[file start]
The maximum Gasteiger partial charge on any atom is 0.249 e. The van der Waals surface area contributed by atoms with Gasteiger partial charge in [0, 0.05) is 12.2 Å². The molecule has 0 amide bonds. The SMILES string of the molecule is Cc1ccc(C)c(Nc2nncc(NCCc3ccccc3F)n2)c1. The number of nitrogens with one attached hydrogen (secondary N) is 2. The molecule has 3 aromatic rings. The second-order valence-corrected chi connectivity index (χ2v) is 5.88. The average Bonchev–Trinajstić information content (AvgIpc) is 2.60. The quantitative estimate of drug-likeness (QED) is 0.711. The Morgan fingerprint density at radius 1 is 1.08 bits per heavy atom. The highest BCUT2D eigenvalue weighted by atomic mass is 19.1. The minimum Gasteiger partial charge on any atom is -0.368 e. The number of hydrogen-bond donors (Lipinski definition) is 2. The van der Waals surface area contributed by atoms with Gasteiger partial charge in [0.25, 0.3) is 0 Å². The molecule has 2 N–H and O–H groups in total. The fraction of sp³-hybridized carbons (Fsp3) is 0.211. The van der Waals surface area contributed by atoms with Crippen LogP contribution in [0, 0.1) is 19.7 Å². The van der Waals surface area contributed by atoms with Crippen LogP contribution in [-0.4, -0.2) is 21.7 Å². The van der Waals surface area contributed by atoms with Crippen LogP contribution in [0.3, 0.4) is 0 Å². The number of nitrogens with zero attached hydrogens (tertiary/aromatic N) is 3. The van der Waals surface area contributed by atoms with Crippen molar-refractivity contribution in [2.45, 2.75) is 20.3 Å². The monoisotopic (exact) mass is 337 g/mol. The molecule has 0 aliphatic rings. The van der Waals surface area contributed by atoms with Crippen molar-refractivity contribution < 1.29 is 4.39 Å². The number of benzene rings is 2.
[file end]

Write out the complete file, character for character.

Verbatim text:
The maximum Gasteiger partial charge on any atom is 0.249 e. The van der Waals surface area contributed by atoms with Gasteiger partial charge in [0, 0.05) is 12.2 Å². The molecule has 0 amide bonds. The SMILES string of the molecule is Cc1ccc(C)c(Nc2nncc(NCCc3ccccc3F)n2)c1. The number of nitrogens with one attached hydrogen (secondary N) is 2. The molecule has 3 aromatic rings. The second-order valence-corrected chi connectivity index (χ2v) is 5.88. The average Bonchev–Trinajstić information content (AvgIpc) is 2.60. The quantitative estimate of drug-likeness (QED) is 0.711. The Morgan fingerprint density at radius 1 is 1.08 bits per heavy atom. The highest BCUT2D eigenvalue weighted by atomic mass is 19.1. The minimum Gasteiger partial charge on any atom is -0.368 e. The number of hydrogen-bond donors (Lipinski definition) is 2. The van der Waals surface area contributed by atoms with Gasteiger partial charge in [0.25, 0.3) is 0 Å². The molecule has 2 N–H and O–H groups in total. The fraction of sp³-hybridized carbons (Fsp3) is 0.211. The van der Waals surface area contributed by atoms with Crippen LogP contribution in [0, 0.1) is 19.7 Å². The van der Waals surface area contributed by atoms with Crippen LogP contribution in [-0.4, -0.2) is 21.7 Å². The van der Waals surface area contributed by atoms with Crippen LogP contribution in [0.3, 0.4) is 0 Å². The number of nitrogens with zero attached hydrogens (tertiary/aromatic N) is 3. The van der Waals surface area contributed by atoms with Crippen molar-refractivity contribution in [2.45, 2.75) is 20.3 Å². The monoisotopic (exact) mass is 337 g/mol. The molecule has 0 aliphatic rings. The van der Waals surface area contributed by atoms with Crippen molar-refractivity contribution < 1.29 is 4.39 Å². The number of benzene rings is 2.